Abstract

The largest accumulations of heavy oil and bitumen under development in the world are located in Venezuela and Canada1. So far, Canada and Venezuela have developed technologies that make it technically and economically feasible to develop these accumulations.The successful thermal methods as steam injection, combustion in-situ and its variations applied in the onshore heavy oil projects have severe limitations to be applied in offshore deep waters. The technological and logistic aspects of the offshore environment make these methods unsuitable if considering the current technologies.

Nowadays, cold production is the only method that could be applied for offshore fields located in deep waters. Even if this technology is applied, it should have some limitations. Unlike the cold production in operation today in Venezuela and Canada, where sand is produced with oil, offshore sand production would be prohibitive due to the high costs of processing or transporting the sand to shore.

The crude production in Brazil is increasing and more and more heavy oil has been produced. In addition, large resources of heavy oil have been discovered during the last 6 years and are under evaluation. In this scenario, the development of technologies that improve the economics of such discoveries is critical for the country to reach and maintain the so aspired self-sufficiency in petroleum.

This paper will summarize the planned path to overcome the challenges related to the exploration, development, production and marketing of the offshore heavy oil in Brazil.

History

The onshore oil production in Brazil started in 1939 with the discovery of the Lobato field in the State of Bahia. The onshore exploration and production phase extended as far as the end of the sixties. Starting the offshore phase, some discoveries were made in the Potiguar and Sergipe-Alagoas basins, in an offshore shallow water environment, in northeast of Brazil, and are still on production today. The discovery of the Garoupa field, in the early 70's, in the Campos basin, which turned out to show the most promising offshore basin, marked the beginning of the discovery and the oil production development phase in shallow waters which lasted until the beginning of the eighties. In 1988, with the installation of the RJS-376D well, at a 492m water depth, PETROBRAS broke the 400m limit, thus entering the deepwater development phase.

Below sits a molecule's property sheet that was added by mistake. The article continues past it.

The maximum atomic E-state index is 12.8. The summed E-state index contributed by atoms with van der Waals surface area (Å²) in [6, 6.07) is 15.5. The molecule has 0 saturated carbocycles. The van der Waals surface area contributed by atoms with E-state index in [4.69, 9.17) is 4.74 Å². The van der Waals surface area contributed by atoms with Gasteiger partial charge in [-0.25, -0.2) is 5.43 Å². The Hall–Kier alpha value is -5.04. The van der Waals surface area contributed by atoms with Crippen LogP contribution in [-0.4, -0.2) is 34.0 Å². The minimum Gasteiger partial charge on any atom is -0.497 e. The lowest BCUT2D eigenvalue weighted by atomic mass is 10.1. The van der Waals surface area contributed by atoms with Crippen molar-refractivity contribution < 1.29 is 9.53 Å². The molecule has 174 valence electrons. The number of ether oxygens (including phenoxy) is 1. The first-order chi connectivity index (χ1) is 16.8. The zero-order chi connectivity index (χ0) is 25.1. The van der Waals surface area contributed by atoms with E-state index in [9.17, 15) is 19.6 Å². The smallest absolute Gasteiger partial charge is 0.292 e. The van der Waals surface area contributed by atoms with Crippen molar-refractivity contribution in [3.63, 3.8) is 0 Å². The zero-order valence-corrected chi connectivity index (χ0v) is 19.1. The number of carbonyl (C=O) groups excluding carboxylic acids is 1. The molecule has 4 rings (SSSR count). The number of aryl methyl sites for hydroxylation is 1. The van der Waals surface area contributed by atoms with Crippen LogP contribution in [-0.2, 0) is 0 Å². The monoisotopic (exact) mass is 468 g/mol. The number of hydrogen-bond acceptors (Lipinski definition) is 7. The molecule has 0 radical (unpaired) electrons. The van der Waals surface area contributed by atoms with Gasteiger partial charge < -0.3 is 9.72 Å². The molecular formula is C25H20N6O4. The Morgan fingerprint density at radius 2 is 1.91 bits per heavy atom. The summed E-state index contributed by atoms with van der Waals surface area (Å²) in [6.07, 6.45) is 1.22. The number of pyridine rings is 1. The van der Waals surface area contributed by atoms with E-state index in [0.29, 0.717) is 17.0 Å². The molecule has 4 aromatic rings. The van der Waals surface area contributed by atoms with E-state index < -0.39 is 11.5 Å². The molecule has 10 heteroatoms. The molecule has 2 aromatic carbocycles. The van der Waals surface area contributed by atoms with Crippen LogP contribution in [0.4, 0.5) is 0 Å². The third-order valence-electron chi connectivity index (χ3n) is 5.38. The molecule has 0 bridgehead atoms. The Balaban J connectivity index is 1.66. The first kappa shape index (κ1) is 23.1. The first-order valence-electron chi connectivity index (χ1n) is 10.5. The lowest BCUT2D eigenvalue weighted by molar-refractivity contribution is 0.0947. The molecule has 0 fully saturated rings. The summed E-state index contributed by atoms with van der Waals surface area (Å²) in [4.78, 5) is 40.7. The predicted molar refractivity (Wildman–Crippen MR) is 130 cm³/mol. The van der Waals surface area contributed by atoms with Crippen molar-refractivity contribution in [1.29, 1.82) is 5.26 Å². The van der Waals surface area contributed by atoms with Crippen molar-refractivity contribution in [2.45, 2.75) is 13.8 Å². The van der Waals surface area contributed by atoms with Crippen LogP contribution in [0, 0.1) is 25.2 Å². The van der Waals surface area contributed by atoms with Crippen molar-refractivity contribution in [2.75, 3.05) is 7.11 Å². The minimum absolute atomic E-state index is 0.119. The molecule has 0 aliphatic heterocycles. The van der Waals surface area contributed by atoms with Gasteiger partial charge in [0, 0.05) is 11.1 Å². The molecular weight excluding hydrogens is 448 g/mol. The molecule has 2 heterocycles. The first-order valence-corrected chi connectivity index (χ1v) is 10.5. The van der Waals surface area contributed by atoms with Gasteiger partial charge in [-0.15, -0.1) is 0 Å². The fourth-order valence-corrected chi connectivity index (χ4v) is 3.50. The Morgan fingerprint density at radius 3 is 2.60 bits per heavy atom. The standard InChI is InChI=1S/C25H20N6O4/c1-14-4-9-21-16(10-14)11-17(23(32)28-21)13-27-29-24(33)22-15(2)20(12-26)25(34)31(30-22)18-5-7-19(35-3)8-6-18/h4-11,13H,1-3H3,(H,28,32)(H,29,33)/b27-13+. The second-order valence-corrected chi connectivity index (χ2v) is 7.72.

As from 1990, discoveries started to be made in water depths deeper than 1000 m, leading to the beginning of the ultra-deep water development phase. The fields discovered in this phase will be in production by 2010. Simultaneously to the increase in the water depth, a variation in the density of the oil discovered can also be observed, from an initial 20 to 26 API range, for shallow waters, to a 15 to 20 API range, for deeper waters.

The plot below shows the Campos Basin production as a function of water depth.

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